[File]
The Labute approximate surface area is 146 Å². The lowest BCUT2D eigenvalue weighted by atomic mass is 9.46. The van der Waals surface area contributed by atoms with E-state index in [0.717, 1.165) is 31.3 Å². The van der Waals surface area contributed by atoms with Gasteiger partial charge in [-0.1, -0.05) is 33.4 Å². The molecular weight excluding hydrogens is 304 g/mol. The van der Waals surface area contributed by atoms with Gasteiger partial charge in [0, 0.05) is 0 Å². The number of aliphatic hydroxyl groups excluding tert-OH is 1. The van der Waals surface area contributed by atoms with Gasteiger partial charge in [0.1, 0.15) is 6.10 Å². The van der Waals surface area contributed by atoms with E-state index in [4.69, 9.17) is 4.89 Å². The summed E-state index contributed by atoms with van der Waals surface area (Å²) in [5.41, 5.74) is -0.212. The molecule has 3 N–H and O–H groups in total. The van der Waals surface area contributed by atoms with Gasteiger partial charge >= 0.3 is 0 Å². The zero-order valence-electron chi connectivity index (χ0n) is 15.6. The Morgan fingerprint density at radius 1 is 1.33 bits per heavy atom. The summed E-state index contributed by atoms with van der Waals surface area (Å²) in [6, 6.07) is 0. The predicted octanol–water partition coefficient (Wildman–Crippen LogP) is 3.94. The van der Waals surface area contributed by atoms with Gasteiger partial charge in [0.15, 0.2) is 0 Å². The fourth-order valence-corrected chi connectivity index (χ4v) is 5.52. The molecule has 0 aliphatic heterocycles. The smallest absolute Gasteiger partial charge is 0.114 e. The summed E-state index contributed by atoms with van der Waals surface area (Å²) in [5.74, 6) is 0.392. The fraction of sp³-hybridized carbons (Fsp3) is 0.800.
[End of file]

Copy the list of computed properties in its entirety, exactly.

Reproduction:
The Labute approximate surface area is 146 Å². The lowest BCUT2D eigenvalue weighted by atomic mass is 9.46. The van der Waals surface area contributed by atoms with E-state index in [0.717, 1.165) is 31.3 Å². The van der Waals surface area contributed by atoms with Gasteiger partial charge in [-0.1, -0.05) is 33.4 Å². The molecular weight excluding hydrogens is 304 g/mol. The van der Waals surface area contributed by atoms with Gasteiger partial charge in [0, 0.05) is 0 Å². The number of aliphatic hydroxyl groups excluding tert-OH is 1. The van der Waals surface area contributed by atoms with Gasteiger partial charge in [0.1, 0.15) is 6.10 Å². The van der Waals surface area contributed by atoms with E-state index in [4.69, 9.17) is 4.89 Å². The summed E-state index contributed by atoms with van der Waals surface area (Å²) in [5.41, 5.74) is -0.212. The molecule has 3 N–H and O–H groups in total. The van der Waals surface area contributed by atoms with Gasteiger partial charge >= 0.3 is 0 Å². The zero-order valence-electron chi connectivity index (χ0n) is 15.6. The Morgan fingerprint density at radius 1 is 1.33 bits per heavy atom. The summed E-state index contributed by atoms with van der Waals surface area (Å²) in [6, 6.07) is 0. The predicted octanol–water partition coefficient (Wildman–Crippen LogP) is 3.94. The van der Waals surface area contributed by atoms with Gasteiger partial charge in [0.15, 0.2) is 0 Å². The fourth-order valence-corrected chi connectivity index (χ4v) is 5.52. The molecule has 0 aliphatic heterocycles. The smallest absolute Gasteiger partial charge is 0.114 e. The summed E-state index contributed by atoms with van der Waals surface area (Å²) in [5.74, 6) is 0.392. The fraction of sp³-hybridized carbons (Fsp3) is 0.800.